# Yukawa Potential Integral

1. Mar 26, 2013

### conana

While preparing for an exam I came across an integral of the form

$$\int_0^\infty dx\;e^{-\alpha x}\sin{q x}$$

with $q,\alpha>0$.

My question will be regarding my solution to the integral which I present as follows:

I expand the sine function as a Taylor series and differentiate with respect to alpha to yield

\begin{align}e^{-\alpha x}\sin{q x} &= \sum_{n=0}^\infty (-1)^n\dfrac{q^{2n+1}}{(2n+1)!}x^{2n+1}e^{-\alpha x} \\ &= \sum_n (-1)^{n+1}\dfrac{q^{2n+1}}{(2n+1)!}\dfrac{d^{2n+1}}{d\alpha^{2n+1}}e^{-\alpha x}\end{align}

After integrating with respect to x and differentiating with respect to alpha I arrive at

$$\int_0^\infty dx\;e^{-\alpha x}\sin{q x}=\dfrac{q}{\alpha^2}\sum_n \left(i\dfrac{q}{\alpha}\right)^{2n}.$$

Here comes the troubling part. For $q/\alpha<1$ this geometric series converges nicely to

$$\dfrac{q}{q^2+\alpha^2}.$$

However, Mathematica tells me that the integral, unlike my geometric series above, will still converge for $q/\alpha\geq 1$.

I guess my question is a) Where have I gone wrong in my solution such that it is only valid for the case $q/\alpha<1$? b) Is there a more straightforward way of performing this integral?

Thanks in advance for any insight you all may offer.

I realize this is more of a math question, but it came up while performing the Fourier transform of the Yukawa potential and I thought that the physics community here would be well acquainted with this integral.

: I want to make clear that this is not a homework problem. I was simply curious if I could perform the integral by hand.

2. Mar 26, 2013

### The_Duck

As a simpler route, I think you can just write $\sin(qx) = [e^{iqx} - e^{-iqx}]/(2i)$, which turns the integral into a sum of two easy integrals of exponentials.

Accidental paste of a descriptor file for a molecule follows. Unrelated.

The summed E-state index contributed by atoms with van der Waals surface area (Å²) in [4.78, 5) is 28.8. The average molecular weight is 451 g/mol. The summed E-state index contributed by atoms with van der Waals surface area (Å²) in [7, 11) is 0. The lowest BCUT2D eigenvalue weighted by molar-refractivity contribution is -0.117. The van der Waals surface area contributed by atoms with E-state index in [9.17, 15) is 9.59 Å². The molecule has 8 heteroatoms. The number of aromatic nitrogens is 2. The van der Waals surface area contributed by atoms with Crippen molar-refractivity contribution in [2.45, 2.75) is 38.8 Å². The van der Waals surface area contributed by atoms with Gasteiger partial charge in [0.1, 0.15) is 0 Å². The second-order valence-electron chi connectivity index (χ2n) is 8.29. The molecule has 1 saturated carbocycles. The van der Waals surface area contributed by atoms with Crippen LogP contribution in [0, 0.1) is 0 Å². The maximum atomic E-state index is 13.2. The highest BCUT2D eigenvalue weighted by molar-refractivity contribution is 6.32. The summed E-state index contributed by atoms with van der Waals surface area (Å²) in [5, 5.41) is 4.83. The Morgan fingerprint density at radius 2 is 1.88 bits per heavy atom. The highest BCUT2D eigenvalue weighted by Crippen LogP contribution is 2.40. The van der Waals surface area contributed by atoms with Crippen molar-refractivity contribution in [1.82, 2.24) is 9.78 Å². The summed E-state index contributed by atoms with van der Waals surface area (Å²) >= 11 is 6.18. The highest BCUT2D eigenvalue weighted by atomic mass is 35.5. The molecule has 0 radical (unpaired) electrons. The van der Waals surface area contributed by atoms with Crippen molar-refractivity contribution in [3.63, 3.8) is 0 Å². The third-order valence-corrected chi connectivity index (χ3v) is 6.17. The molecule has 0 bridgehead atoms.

3. Mar 26, 2013

### conana

Oh wow... I was originally trying to do just that except that I was thinking I would use the residue theorem... which makes no sense for this problem. Wow that is easy. Thanks, The_Duck.

However, I am still curious as to where my overly-complicated solution goes wrong. Any thoughts?

4. Mar 26, 2013

### vanhees71

That's a trick any physicist has learn at a point. You have a series, converging for some values, and then after summing you do an analytic continuation. Most prominent examples is renormalization theory in quantum field theory: You evaluate an integral in $d$ dimensions and analytically continuate to the physical value $d=4$ after subtracting divergent terms of the type $1/(d-4)$ (dimensional regularization) and so on.

You example is a nice example. Of course the geometric series converges only for $|z|<1$. For these values you have
$$\sum_{k=0}^{\infty} z^k=\frac{1}{1-z}.$$
This shows, why the series diverges for $|z|>1$: The analytic function defined by the series only for $|z|<1$ has a pole at $z=1$, and a well-known theorem from complex function theory tells you that the Taylor series around a point $z_0$ has the radius of divergence determined by the largest disk not containing any singularities of the corresponding function. Here $z_0=0$ and the closest (and in this case only) singularity is at $z=1$.

The function as an analytic (meromorphic) function is uniquely defined on the entire complex plane except at the pole $z=1$. Thus the function is valid on this much larger domain than the convergence region of the original power series tells you.

The integral is obviously convergent for any real $q$ for $\text{Re} \; \alpha>0$.

5. Mar 27, 2013

### conana

Thank you vanhees71 for your response. I believe I understand the main idea of what you are saying and will do some playing around with this idea.